Attorney: Guam may be singled out in H-2B battle

HAGÅTÑA (The Guam Daily Post) — Guam may be being singled out in the national battle over H-2B workers, according to Melinda Swavely, an immigration attorney who has been voluntarily assisting local contractors with a lawsuit against the federal government.

Swavely pointed out what she called a “disturbing development,” while speaking to members of the Guam Chamber of Commerce on Guam’s foreign labor issues.

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Guam has had nearly zero approvals of H-2B visa petitions since last year. The matter has had a negative impact on the local construction industry, driving up the cost of labor and causing delays in some projects. The Guam Contractors Association and several local contractors sued federal immigration officials in October 2015 with the hope of reversing the trend.

“This problem has been happening across the U.S., but now it seems to be resolving in the U.S. but it’s still happening here on Guam,” Swavely said. “It’s more of a reason to keep pushing this litigation and do whatever we can to resolve this.”

Guam had nearly 1,500 H-2B workers on the ground at this point last year. There are now less than 140 foreign laborers working on island, according to Gregg Massey, the administrator of the local labor department’s Alien Labor Processing and Certification Division.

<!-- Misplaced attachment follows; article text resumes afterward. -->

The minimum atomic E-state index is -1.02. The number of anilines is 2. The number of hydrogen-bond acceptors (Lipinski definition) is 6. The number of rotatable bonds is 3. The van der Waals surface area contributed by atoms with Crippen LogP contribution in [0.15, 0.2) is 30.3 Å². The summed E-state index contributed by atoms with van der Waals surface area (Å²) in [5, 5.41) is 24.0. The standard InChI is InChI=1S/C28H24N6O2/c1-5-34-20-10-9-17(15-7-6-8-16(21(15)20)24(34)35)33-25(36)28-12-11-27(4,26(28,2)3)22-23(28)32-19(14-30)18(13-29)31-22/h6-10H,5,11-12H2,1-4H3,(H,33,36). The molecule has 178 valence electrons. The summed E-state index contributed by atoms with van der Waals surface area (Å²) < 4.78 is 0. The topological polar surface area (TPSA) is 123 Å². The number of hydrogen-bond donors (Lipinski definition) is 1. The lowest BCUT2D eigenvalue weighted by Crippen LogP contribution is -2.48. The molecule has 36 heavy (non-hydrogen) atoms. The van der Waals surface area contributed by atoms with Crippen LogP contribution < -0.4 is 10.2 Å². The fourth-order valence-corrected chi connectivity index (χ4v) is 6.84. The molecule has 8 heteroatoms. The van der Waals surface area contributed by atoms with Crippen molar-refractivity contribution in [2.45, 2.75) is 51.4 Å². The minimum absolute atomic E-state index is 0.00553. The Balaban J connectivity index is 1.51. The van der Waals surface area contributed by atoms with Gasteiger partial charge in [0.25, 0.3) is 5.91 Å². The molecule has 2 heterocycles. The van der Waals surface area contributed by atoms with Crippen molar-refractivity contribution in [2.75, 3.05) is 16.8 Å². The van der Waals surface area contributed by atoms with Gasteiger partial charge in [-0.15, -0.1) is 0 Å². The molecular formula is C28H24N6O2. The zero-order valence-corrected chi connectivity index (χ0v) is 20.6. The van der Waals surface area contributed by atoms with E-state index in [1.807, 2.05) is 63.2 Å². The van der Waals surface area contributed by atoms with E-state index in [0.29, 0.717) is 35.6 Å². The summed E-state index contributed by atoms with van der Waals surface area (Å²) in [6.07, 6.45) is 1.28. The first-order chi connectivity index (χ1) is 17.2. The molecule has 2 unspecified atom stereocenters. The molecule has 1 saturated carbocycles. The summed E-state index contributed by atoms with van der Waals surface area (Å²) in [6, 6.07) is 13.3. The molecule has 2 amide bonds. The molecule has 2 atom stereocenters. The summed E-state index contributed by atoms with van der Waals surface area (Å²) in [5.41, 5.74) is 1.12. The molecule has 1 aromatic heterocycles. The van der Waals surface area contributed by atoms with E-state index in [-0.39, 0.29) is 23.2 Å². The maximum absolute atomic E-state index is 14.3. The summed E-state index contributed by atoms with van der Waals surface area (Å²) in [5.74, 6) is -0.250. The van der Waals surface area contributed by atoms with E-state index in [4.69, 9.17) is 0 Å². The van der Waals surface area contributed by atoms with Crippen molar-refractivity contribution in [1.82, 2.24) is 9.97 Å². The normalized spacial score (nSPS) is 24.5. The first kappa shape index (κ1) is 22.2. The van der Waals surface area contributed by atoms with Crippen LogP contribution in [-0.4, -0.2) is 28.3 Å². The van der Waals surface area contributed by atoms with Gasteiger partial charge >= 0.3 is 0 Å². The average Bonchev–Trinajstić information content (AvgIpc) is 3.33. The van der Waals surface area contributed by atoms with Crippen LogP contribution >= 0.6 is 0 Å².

Guam Delegate Madeleine Bordallo said she would work to find legislative relief through the upcoming defense spending bill.

But the legislative landscape in Washington is toxic at the moment when it comes to immigration issues, according to Massey. Regardless, the H-2B issues need to be resolved because there aren’t enough local workers to fill labor needs for the buildup, he added.

This turns the issue more into a matter of national defense than immigration, according to Swavely.

Another avenue for relief would be revising the regulation on temporary labor. This is the avenue Gov. Eddie Calvo is pursuing, Massey said, and it should be an easy fix if others are willing to cooperate.

“This temporary need is not in the statute. All the statute says is the job must be temporary, and then the regulation says it’s got to be a peak-load, one time occurrence and all this legal mumbo-jumbo about how you fit into that slot,” Massey said.

“That’s very easily fixed…. If we can get someone to do rule-making, it wouldn’t affect other jurisdictions, it wouldn’t perk up Congress’ ears because you’re not touching the national stage … it’s just a matter of getting somebody to pay attention to that fix.”

According to documents filed with the District Court of Guam, the plaintiffs in the H-2B lawsuit plan to file a motion for summary judgment.

Source: Marianas Variety :

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